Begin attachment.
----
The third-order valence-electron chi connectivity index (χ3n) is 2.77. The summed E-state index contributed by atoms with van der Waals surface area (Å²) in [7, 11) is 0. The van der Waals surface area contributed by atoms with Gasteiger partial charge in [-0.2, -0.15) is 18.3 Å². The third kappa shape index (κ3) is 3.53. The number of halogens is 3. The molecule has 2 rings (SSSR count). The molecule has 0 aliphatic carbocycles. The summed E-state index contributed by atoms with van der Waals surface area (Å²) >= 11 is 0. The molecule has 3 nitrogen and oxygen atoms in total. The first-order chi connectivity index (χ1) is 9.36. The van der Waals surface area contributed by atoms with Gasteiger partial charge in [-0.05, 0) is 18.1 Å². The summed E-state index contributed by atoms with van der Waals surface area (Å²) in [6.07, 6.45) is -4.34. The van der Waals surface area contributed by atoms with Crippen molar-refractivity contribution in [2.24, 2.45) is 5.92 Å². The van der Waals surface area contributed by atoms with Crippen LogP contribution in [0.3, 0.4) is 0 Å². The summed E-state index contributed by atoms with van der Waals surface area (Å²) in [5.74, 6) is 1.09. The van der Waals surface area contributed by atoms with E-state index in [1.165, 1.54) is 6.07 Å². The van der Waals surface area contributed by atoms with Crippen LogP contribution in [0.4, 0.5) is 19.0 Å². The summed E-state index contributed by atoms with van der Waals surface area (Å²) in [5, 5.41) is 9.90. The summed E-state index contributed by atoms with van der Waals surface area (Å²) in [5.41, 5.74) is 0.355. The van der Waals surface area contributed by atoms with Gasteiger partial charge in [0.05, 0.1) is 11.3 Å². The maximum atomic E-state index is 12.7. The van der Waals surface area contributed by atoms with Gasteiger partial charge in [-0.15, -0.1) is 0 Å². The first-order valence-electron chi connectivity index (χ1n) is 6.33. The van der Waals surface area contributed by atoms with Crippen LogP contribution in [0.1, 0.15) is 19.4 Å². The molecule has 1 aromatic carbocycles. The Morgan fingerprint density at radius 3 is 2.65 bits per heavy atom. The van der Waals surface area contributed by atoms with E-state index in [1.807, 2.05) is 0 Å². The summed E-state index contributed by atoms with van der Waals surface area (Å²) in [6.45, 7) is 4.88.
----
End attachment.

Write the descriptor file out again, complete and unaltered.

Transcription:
The third-order valence-electron chi connectivity index (χ3n) is 2.77. The summed E-state index contributed by atoms with van der Waals surface area (Å²) in [7, 11) is 0. The van der Waals surface area contributed by atoms with Gasteiger partial charge in [-0.2, -0.15) is 18.3 Å². The third kappa shape index (κ3) is 3.53. The number of halogens is 3. The molecule has 2 rings (SSSR count). The molecule has 0 aliphatic carbocycles. The summed E-state index contributed by atoms with van der Waals surface area (Å²) >= 11 is 0. The molecule has 3 nitrogen and oxygen atoms in total. The first-order chi connectivity index (χ1) is 9.36. The van der Waals surface area contributed by atoms with Gasteiger partial charge in [-0.05, 0) is 18.1 Å². The summed E-state index contributed by atoms with van der Waals surface area (Å²) in [6.07, 6.45) is -4.34. The van der Waals surface area contributed by atoms with Crippen molar-refractivity contribution in [2.24, 2.45) is 5.92 Å². The van der Waals surface area contributed by atoms with Crippen LogP contribution in [0.3, 0.4) is 0 Å². The summed E-state index contributed by atoms with van der Waals surface area (Å²) in [5.74, 6) is 1.09. The van der Waals surface area contributed by atoms with E-state index in [1.165, 1.54) is 6.07 Å². The van der Waals surface area contributed by atoms with Crippen LogP contribution in [0.4, 0.5) is 19.0 Å². The summed E-state index contributed by atoms with van der Waals surface area (Å²) in [5, 5.41) is 9.90. The summed E-state index contributed by atoms with van der Waals surface area (Å²) in [5.41, 5.74) is 0.355. The van der Waals surface area contributed by atoms with Gasteiger partial charge in [0.05, 0.1) is 11.3 Å². The maximum atomic E-state index is 12.7. The van der Waals surface area contributed by atoms with Gasteiger partial charge in [-0.15, -0.1) is 0 Å². The first-order valence-electron chi connectivity index (χ1n) is 6.33. The van der Waals surface area contributed by atoms with Crippen LogP contribution in [0.1, 0.15) is 19.4 Å². The molecule has 1 aromatic carbocycles. The Morgan fingerprint density at radius 3 is 2.65 bits per heavy atom. The van der Waals surface area contributed by atoms with E-state index in [1.807, 2.05) is 0 Å². The summed E-state index contributed by atoms with van der Waals surface area (Å²) in [6.45, 7) is 4.88.